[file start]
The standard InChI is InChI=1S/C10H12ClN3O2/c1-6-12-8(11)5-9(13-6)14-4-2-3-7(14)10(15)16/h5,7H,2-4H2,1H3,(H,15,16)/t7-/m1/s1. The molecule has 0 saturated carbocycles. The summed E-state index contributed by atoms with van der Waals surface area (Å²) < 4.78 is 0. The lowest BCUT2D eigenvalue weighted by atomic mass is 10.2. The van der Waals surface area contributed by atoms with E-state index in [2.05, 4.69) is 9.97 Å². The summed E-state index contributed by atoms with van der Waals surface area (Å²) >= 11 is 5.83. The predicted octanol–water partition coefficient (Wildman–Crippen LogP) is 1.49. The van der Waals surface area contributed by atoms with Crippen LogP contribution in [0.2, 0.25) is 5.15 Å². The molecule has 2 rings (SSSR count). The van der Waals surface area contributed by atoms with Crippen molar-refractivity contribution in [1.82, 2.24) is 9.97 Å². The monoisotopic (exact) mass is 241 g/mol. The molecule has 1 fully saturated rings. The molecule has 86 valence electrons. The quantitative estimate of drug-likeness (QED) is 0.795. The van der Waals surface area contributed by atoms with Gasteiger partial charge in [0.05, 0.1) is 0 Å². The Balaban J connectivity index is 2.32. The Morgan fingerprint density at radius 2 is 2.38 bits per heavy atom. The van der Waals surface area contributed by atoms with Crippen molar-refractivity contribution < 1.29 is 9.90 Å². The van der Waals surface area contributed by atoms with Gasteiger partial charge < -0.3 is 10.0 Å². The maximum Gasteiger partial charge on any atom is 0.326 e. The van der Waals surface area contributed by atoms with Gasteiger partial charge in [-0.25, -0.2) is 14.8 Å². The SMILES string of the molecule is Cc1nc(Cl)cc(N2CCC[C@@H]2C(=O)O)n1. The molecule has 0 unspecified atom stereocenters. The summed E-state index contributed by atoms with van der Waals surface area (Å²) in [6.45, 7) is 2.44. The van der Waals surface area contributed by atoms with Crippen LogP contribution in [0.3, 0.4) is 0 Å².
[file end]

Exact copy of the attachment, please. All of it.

The standard InChI is InChI=1S/C10H12ClN3O2/c1-6-12-8(11)5-9(13-6)14-4-2-3-7(14)10(15)16/h5,7H,2-4H2,1H3,(H,15,16)/t7-/m1/s1. The molecule has 0 saturated carbocycles. The summed E-state index contributed by atoms with van der Waals surface area (Å²) < 4.78 is 0. The lowest BCUT2D eigenvalue weighted by atomic mass is 10.2. The van der Waals surface area contributed by atoms with E-state index in [2.05, 4.69) is 9.97 Å². The summed E-state index contributed by atoms with van der Waals surface area (Å²) >= 11 is 5.83. The predicted octanol–water partition coefficient (Wildman–Crippen LogP) is 1.49. The van der Waals surface area contributed by atoms with Crippen LogP contribution in [0.2, 0.25) is 5.15 Å². The molecule has 2 rings (SSSR count). The van der Waals surface area contributed by atoms with Crippen molar-refractivity contribution in [1.82, 2.24) is 9.97 Å². The monoisotopic (exact) mass is 241 g/mol. The molecule has 1 fully saturated rings. The molecule has 86 valence electrons. The quantitative estimate of drug-likeness (QED) is 0.795. The van der Waals surface area contributed by atoms with Gasteiger partial charge in [0.05, 0.1) is 0 Å². The Balaban J connectivity index is 2.32. The Morgan fingerprint density at radius 2 is 2.38 bits per heavy atom. The van der Waals surface area contributed by atoms with Crippen molar-refractivity contribution < 1.29 is 9.90 Å². The van der Waals surface area contributed by atoms with Gasteiger partial charge < -0.3 is 10.0 Å². The maximum Gasteiger partial charge on any atom is 0.326 e. The van der Waals surface area contributed by atoms with Gasteiger partial charge in [-0.25, -0.2) is 14.8 Å². The SMILES string of the molecule is Cc1nc(Cl)cc(N2CCC[C@@H]2C(=O)O)n1. The molecule has 0 unspecified atom stereocenters. The summed E-state index contributed by atoms with van der Waals surface area (Å²) in [6.45, 7) is 2.44. The van der Waals surface area contributed by atoms with Crippen LogP contribution in [0.3, 0.4) is 0 Å².